Not Red-Stained, but Stained Glass Woodpecker
Last week, Allan Mueller, manager of avian conservation at the Nature Conservancy in Arkansas, initiated a search effort with teams of volunteers and expert field biologists in order to verify the existence of the Ivory-billed Woodpecker (Campephilus principalis) in the Big Woods. Mueller reported last year spotting the bird assessed to be extinct in 1994. A generous reward of $50,000 has been promised by an anonymous donor to anyone who leads the team to living proof.
The search team is armed with surveillance cameras and audio technology to ease acquisition of undeniable photographic evidence:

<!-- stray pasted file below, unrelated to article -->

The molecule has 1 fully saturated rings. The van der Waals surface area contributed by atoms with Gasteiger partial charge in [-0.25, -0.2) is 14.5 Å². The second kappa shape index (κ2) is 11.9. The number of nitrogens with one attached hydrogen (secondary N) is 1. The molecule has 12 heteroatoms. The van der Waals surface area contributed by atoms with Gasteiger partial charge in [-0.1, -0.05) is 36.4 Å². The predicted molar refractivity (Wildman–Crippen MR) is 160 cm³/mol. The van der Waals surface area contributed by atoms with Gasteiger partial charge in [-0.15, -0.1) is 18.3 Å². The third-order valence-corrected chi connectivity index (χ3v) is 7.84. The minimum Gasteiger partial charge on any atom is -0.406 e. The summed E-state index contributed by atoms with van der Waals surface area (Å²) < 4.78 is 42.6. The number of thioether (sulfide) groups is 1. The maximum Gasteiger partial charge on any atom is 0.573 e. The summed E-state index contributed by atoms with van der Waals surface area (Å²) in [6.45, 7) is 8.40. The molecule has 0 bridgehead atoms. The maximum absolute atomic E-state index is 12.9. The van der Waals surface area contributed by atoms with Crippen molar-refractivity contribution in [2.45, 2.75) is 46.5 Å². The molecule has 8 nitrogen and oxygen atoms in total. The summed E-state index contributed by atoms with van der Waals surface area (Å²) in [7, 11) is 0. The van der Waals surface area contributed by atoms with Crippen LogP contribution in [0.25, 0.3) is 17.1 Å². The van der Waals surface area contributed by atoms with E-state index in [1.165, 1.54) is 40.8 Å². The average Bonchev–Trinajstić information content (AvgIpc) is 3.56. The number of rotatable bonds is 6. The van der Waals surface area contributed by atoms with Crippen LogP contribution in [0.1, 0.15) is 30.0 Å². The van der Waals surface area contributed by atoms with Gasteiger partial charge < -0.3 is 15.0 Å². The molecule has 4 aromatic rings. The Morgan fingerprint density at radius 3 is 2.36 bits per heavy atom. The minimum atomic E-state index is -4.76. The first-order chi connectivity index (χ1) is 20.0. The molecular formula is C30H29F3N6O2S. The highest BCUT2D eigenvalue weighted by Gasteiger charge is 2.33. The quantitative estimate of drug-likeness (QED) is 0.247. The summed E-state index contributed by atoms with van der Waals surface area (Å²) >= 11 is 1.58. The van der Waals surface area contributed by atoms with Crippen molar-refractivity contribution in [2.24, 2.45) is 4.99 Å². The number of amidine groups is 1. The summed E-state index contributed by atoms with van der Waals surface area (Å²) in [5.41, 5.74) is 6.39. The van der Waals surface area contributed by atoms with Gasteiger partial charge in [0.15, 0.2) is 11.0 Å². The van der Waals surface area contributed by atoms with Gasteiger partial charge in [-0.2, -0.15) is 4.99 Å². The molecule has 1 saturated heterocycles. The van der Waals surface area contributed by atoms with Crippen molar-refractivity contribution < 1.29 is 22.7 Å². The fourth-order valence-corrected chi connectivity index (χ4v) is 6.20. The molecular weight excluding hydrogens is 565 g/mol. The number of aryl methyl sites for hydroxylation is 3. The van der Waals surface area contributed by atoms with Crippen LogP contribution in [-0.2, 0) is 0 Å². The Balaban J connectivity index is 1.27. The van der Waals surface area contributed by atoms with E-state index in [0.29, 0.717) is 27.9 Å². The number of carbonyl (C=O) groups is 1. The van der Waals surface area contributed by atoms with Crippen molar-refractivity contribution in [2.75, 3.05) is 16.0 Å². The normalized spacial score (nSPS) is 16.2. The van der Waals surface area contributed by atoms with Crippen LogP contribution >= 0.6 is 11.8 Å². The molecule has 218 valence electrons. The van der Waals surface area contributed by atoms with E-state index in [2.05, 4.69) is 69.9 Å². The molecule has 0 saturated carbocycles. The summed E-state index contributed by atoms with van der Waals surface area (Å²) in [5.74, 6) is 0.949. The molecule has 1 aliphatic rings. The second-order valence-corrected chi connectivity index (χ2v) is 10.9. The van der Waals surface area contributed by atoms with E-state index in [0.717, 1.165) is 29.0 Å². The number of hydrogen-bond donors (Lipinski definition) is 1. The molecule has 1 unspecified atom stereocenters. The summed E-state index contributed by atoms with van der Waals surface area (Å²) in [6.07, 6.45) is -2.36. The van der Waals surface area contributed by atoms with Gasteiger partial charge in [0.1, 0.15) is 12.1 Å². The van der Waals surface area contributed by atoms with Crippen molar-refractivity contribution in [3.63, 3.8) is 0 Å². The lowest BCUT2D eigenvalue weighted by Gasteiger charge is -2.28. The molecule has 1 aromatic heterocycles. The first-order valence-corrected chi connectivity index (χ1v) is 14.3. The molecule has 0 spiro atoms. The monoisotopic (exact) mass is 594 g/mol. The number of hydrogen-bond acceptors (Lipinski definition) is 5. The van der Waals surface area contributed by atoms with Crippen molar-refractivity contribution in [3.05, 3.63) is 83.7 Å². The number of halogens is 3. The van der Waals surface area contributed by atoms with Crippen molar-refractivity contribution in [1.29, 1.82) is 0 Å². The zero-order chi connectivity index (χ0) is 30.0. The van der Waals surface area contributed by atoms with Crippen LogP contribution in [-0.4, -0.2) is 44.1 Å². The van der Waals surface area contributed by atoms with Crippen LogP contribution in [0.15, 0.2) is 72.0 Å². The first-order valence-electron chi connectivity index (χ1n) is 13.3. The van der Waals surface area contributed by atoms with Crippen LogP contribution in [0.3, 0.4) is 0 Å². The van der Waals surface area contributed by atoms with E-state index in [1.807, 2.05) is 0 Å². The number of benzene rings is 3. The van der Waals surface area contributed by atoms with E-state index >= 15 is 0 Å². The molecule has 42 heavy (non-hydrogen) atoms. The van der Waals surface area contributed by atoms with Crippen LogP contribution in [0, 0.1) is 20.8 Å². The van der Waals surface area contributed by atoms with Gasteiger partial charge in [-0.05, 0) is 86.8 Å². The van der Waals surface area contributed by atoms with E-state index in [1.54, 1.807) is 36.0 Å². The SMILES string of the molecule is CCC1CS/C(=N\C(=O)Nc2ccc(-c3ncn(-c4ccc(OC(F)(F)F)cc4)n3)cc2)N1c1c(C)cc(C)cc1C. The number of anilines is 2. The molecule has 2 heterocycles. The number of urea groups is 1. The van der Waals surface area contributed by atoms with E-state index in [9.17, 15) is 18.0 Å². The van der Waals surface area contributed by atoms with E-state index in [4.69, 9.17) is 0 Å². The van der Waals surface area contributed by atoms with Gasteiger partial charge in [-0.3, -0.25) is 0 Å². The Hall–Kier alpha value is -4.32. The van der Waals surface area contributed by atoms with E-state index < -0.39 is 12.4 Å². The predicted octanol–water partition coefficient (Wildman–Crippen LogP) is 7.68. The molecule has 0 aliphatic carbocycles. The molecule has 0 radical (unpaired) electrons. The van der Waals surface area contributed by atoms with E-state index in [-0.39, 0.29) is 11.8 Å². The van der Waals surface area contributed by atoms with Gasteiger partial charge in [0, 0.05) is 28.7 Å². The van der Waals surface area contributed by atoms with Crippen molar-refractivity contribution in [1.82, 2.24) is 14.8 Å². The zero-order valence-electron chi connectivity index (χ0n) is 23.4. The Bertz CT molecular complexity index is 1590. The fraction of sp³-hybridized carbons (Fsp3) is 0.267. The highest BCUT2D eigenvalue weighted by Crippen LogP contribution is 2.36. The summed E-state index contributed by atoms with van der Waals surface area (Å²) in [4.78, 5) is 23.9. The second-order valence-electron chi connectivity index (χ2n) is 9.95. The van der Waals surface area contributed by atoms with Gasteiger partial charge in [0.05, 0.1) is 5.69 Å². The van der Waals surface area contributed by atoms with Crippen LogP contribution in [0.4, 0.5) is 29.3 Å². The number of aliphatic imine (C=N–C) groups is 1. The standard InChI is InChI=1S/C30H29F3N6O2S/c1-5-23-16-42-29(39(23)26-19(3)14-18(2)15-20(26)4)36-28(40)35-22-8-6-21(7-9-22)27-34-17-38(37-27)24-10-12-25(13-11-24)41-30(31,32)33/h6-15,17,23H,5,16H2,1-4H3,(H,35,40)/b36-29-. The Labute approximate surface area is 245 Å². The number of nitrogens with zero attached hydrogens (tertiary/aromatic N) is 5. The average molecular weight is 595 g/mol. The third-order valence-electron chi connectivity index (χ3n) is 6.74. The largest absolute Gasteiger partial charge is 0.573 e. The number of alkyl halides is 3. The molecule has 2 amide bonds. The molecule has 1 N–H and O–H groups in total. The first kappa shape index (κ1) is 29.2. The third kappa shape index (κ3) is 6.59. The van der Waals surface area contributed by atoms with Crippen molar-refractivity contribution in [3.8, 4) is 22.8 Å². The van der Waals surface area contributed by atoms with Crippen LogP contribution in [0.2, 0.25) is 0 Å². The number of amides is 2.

Searchers will spend at least six hours a day in the woods, including sunrise or sunset, when the bird is most active. They will look for nest holes and for signs of a fresh feeding. Once they identify these, the group will fix a remote camera on them.
Each search team will use a double-knocker to attract the woodpecker. The wooden box is strapped to a tree and hit with hinged wooden dowels to replicate the sound the bird makes with its bill. A CD player will also be used to broadcast the bird’s distinctive call and attract the bird.
I managed to spot one right here in the Little Italy district of San Diego.
This is not the conclusive evidence that the scientific community craves, but it would look fine in a custom cut West-facing hole in the wall.